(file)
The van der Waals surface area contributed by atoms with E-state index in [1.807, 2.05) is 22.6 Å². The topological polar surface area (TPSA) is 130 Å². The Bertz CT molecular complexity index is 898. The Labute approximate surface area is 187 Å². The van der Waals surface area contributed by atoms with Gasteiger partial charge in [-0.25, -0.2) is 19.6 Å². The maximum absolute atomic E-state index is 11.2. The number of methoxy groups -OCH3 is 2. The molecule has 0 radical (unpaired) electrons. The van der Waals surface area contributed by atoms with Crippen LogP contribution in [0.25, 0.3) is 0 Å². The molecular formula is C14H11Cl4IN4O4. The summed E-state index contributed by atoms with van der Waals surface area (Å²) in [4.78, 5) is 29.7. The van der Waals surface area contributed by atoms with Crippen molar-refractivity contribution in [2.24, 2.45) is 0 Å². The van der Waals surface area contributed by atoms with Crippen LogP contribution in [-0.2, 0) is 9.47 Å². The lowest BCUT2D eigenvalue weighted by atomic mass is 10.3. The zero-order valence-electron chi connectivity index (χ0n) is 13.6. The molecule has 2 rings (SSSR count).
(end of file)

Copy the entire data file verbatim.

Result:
The van der Waals surface area contributed by atoms with E-state index in [1.807, 2.05) is 22.6 Å². The topological polar surface area (TPSA) is 130 Å². The Bertz CT molecular complexity index is 898. The Labute approximate surface area is 187 Å². The van der Waals surface area contributed by atoms with Gasteiger partial charge in [-0.25, -0.2) is 19.6 Å². The maximum absolute atomic E-state index is 11.2. The number of methoxy groups -OCH3 is 2. The molecule has 0 radical (unpaired) electrons. The van der Waals surface area contributed by atoms with Crippen LogP contribution in [0.25, 0.3) is 0 Å². The molecular formula is C14H11Cl4IN4O4. The summed E-state index contributed by atoms with van der Waals surface area (Å²) in [4.78, 5) is 29.7. The van der Waals surface area contributed by atoms with Crippen molar-refractivity contribution in [2.24, 2.45) is 0 Å². The van der Waals surface area contributed by atoms with Crippen LogP contribution in [-0.2, 0) is 9.47 Å². The lowest BCUT2D eigenvalue weighted by atomic mass is 10.3. The zero-order valence-electron chi connectivity index (χ0n) is 13.6. The molecule has 2 rings (SSSR count).